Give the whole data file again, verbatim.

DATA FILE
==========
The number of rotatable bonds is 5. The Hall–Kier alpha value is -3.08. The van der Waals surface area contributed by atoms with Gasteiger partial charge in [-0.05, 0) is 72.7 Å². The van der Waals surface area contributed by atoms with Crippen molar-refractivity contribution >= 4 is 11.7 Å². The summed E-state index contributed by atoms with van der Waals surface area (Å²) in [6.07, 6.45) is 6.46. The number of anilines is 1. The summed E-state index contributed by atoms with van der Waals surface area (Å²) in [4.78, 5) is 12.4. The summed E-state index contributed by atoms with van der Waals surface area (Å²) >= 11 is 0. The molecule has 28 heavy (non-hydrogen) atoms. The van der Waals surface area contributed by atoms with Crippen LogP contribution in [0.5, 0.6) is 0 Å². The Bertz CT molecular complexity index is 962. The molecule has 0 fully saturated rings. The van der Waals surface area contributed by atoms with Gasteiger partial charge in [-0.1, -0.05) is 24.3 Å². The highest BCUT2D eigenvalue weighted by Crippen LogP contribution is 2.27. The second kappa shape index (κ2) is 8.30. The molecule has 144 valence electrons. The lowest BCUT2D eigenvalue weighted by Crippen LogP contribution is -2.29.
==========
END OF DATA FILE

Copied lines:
The number of rotatable bonds is 5. The Hall–Kier alpha value is -3.08. The van der Waals surface area contributed by atoms with Gasteiger partial charge in [-0.05, 0) is 72.7 Å². The van der Waals surface area contributed by atoms with Crippen molar-refractivity contribution >= 4 is 11.7 Å². The summed E-state index contributed by atoms with van der Waals surface area (Å²) in [6.07, 6.45) is 6.46. The number of anilines is 1. The summed E-state index contributed by atoms with van der Waals surface area (Å²) in [4.78, 5) is 12.4. The summed E-state index contributed by atoms with van der Waals surface area (Å²) >= 11 is 0. The molecule has 28 heavy (non-hydrogen) atoms. The van der Waals surface area contributed by atoms with Crippen LogP contribution in [0.5, 0.6) is 0 Å². The Bertz CT molecular complexity index is 962. The molecule has 0 fully saturated rings. The van der Waals surface area contributed by atoms with Gasteiger partial charge in [-0.1, -0.05) is 24.3 Å². The highest BCUT2D eigenvalue weighted by Crippen LogP contribution is 2.27. The second kappa shape index (κ2) is 8.30. The molecule has 144 valence electrons. The lowest BCUT2D eigenvalue weighted by Crippen LogP contribution is -2.29.